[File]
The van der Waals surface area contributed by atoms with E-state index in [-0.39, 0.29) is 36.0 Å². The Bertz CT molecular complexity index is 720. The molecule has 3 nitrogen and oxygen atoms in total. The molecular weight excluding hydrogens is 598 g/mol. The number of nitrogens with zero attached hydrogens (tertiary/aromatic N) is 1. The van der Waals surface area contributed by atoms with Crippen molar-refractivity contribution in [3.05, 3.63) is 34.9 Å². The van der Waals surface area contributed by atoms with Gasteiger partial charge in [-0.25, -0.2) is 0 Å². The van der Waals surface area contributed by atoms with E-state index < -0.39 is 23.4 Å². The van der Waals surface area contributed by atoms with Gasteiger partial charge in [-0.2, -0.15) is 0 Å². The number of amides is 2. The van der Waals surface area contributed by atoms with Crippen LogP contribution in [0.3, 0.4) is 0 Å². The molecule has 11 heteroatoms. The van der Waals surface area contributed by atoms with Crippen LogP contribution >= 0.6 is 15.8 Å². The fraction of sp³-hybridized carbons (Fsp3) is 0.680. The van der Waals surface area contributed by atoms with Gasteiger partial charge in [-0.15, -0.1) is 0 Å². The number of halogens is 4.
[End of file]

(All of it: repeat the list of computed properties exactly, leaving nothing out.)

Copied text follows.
The van der Waals surface area contributed by atoms with E-state index in [-0.39, 0.29) is 36.0 Å². The Bertz CT molecular complexity index is 720. The molecule has 3 nitrogen and oxygen atoms in total. The molecular weight excluding hydrogens is 598 g/mol. The number of nitrogens with zero attached hydrogens (tertiary/aromatic N) is 1. The van der Waals surface area contributed by atoms with Crippen molar-refractivity contribution in [3.05, 3.63) is 34.9 Å². The van der Waals surface area contributed by atoms with Gasteiger partial charge in [-0.25, -0.2) is 0 Å². The van der Waals surface area contributed by atoms with E-state index < -0.39 is 23.4 Å². The van der Waals surface area contributed by atoms with Gasteiger partial charge in [-0.2, -0.15) is 0 Å². The number of amides is 2. The van der Waals surface area contributed by atoms with Crippen LogP contribution in [0.3, 0.4) is 0 Å². The molecule has 11 heteroatoms. The van der Waals surface area contributed by atoms with Crippen LogP contribution >= 0.6 is 15.8 Å². The fraction of sp³-hybridized carbons (Fsp3) is 0.680. The van der Waals surface area contributed by atoms with Gasteiger partial charge in [-0.15, -0.1) is 0 Å². The number of halogens is 4.